Next day, the crossing from Iran into Afghanistan, accompanied by hangovers, was much the most difficult of the trip. The border post was run by a teenager, a budding dictator who met his match in Wooders. After a slight problem with his deafness, they quickly became great friends; when Wooders slid him a bottle of whisky, it might have been a gold bar.
We were through, beating infuriated lorry drivers, some of whom had already been kept waiting for at least four days. In Kandahar, we were greeted by a bearded rogue who insisted on selling us cigarettes most certainly not filled with tobacco. Wooders was all for giving them a go, and we had a headache for three days.
We then drove through the Kabul Gorge, more impressive than the Khyber Pass, on the way to the still beautiful and unspoiled Kabul, where we saw Curzon's magnificent embassy, admired the architecture and bought sheepskin coats on Chicken Street. After leaving Afghanistan, we rolled into Dean's Hotel in Peshawar, where one of the bearers greeted Wooders, who had stayed there once before, with great warmth. There was much hugging. We then went to Islamabad, and into India.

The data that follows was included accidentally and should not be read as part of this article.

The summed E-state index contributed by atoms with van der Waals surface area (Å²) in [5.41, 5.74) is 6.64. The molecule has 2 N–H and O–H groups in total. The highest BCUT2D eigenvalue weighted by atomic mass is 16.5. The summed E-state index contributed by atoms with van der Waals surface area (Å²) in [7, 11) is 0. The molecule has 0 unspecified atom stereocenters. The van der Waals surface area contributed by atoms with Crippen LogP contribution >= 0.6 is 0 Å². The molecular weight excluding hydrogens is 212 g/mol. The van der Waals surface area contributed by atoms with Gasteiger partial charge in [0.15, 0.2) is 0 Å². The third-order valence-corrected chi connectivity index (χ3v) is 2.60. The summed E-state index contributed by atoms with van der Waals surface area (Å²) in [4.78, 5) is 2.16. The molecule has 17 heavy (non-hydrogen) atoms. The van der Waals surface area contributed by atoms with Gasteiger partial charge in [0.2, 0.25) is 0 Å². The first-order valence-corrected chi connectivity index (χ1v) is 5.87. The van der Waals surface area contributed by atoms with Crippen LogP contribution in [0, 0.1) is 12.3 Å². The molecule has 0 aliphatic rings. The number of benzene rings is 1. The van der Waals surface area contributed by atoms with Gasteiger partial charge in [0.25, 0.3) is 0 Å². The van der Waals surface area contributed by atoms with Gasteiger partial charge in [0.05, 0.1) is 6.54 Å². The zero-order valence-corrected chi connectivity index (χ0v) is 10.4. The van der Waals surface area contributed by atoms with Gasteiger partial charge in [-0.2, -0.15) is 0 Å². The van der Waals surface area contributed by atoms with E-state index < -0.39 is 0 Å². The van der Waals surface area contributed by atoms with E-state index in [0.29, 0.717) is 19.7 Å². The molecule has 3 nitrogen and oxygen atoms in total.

In Delhi, Wooders met up with an old friend, Ashwini Kumar, a former Indian hockey player who was now their representative on the International Olympic Committee. He was also the head of India's border security force, and arranged for us to spend two fascinating days at their base in Tekanpur, south of Delhi. Finally, we passed through Rajasthan, then spent one night with the Maharajah of Baroda at his palace. Two days later, soon after one o'clock on November 22, Ady drove the Rolls into the small, semi-circular courtyard of the Taj Mahal Hotel in Bombay. It was 46 days after we had left the Albert Hall. Wooders and I were in time for the start of Tony Greig's victorious tour. The cars, once again good friends, caught a ship home.
Henry Blofeld, who is 82, began commentating for Test Match Special in 1972, and retired 45 years later.